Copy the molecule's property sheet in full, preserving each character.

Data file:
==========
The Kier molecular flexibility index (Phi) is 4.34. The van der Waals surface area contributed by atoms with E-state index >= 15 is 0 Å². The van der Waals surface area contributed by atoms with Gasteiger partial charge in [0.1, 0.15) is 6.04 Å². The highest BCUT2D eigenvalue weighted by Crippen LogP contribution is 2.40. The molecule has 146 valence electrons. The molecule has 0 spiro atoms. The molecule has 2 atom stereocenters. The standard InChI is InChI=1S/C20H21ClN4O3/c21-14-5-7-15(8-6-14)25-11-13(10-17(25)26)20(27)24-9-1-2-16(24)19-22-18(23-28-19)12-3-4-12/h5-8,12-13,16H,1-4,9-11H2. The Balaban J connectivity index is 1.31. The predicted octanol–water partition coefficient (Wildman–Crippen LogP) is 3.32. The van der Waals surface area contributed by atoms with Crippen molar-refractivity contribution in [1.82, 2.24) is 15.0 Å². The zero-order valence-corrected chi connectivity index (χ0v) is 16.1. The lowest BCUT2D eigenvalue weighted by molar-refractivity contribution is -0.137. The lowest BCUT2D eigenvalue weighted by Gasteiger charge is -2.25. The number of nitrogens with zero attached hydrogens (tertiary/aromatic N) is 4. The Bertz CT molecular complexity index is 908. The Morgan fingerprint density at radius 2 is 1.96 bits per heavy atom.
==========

The Kier molecular flexibility index (Phi) is 4.34. The van der Waals surface area contributed by atoms with E-state index >= 15 is 0 Å². The van der Waals surface area contributed by atoms with Gasteiger partial charge in [0.1, 0.15) is 6.04 Å². The highest BCUT2D eigenvalue weighted by Crippen LogP contribution is 2.40. The molecule has 146 valence electrons. The molecule has 0 spiro atoms. The molecule has 2 atom stereocenters. The standard InChI is InChI=1S/C20H21ClN4O3/c21-14-5-7-15(8-6-14)25-11-13(10-17(25)26)20(27)24-9-1-2-16(24)19-22-18(23-28-19)12-3-4-12/h5-8,12-13,16H,1-4,9-11H2. The Balaban J connectivity index is 1.31. The predicted octanol–water partition coefficient (Wildman–Crippen LogP) is 3.32. The van der Waals surface area contributed by atoms with Crippen molar-refractivity contribution in [1.82, 2.24) is 15.0 Å². The zero-order valence-corrected chi connectivity index (χ0v) is 16.1. The lowest BCUT2D eigenvalue weighted by molar-refractivity contribution is -0.137. The lowest BCUT2D eigenvalue weighted by Gasteiger charge is -2.25. The number of nitrogens with zero attached hydrogens (tertiary/aromatic N) is 4. The Bertz CT molecular complexity index is 908. The Morgan fingerprint density at radius 2 is 1.96 bits per heavy atom.